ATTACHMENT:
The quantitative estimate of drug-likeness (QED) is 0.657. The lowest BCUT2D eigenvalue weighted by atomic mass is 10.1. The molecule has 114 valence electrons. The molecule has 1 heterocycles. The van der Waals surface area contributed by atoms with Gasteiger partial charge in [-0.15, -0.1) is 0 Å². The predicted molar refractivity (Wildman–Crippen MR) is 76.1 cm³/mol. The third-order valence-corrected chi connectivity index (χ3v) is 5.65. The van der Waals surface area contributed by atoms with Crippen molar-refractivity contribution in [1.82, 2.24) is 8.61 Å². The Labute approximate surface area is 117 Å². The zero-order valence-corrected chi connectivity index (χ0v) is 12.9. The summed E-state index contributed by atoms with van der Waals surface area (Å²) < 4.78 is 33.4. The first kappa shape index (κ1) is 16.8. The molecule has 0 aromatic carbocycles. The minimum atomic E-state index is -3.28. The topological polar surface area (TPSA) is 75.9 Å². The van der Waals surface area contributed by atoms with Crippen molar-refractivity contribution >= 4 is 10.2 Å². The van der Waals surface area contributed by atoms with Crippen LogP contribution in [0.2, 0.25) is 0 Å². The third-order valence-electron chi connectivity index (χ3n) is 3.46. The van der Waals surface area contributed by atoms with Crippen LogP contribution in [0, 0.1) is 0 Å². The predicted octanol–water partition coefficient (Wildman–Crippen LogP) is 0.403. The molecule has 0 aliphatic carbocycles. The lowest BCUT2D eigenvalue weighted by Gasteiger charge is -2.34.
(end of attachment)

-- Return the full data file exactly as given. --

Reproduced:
The quantitative estimate of drug-likeness (QED) is 0.657. The lowest BCUT2D eigenvalue weighted by atomic mass is 10.1. The molecule has 114 valence electrons. The molecule has 1 heterocycles. The van der Waals surface area contributed by atoms with Gasteiger partial charge in [-0.15, -0.1) is 0 Å². The predicted molar refractivity (Wildman–Crippen MR) is 76.1 cm³/mol. The third-order valence-corrected chi connectivity index (χ3v) is 5.65. The van der Waals surface area contributed by atoms with Crippen molar-refractivity contribution in [1.82, 2.24) is 8.61 Å². The Labute approximate surface area is 117 Å². The zero-order valence-corrected chi connectivity index (χ0v) is 12.9. The summed E-state index contributed by atoms with van der Waals surface area (Å²) < 4.78 is 33.4. The first kappa shape index (κ1) is 16.8. The molecule has 0 aromatic carbocycles. The minimum atomic E-state index is -3.28. The topological polar surface area (TPSA) is 75.9 Å². The van der Waals surface area contributed by atoms with Crippen molar-refractivity contribution >= 4 is 10.2 Å². The van der Waals surface area contributed by atoms with Crippen LogP contribution in [0.2, 0.25) is 0 Å². The third-order valence-electron chi connectivity index (χ3n) is 3.46. The van der Waals surface area contributed by atoms with Crippen LogP contribution in [0, 0.1) is 0 Å². The predicted octanol–water partition coefficient (Wildman–Crippen LogP) is 0.403. The molecule has 0 aliphatic carbocycles. The lowest BCUT2D eigenvalue weighted by Gasteiger charge is -2.34.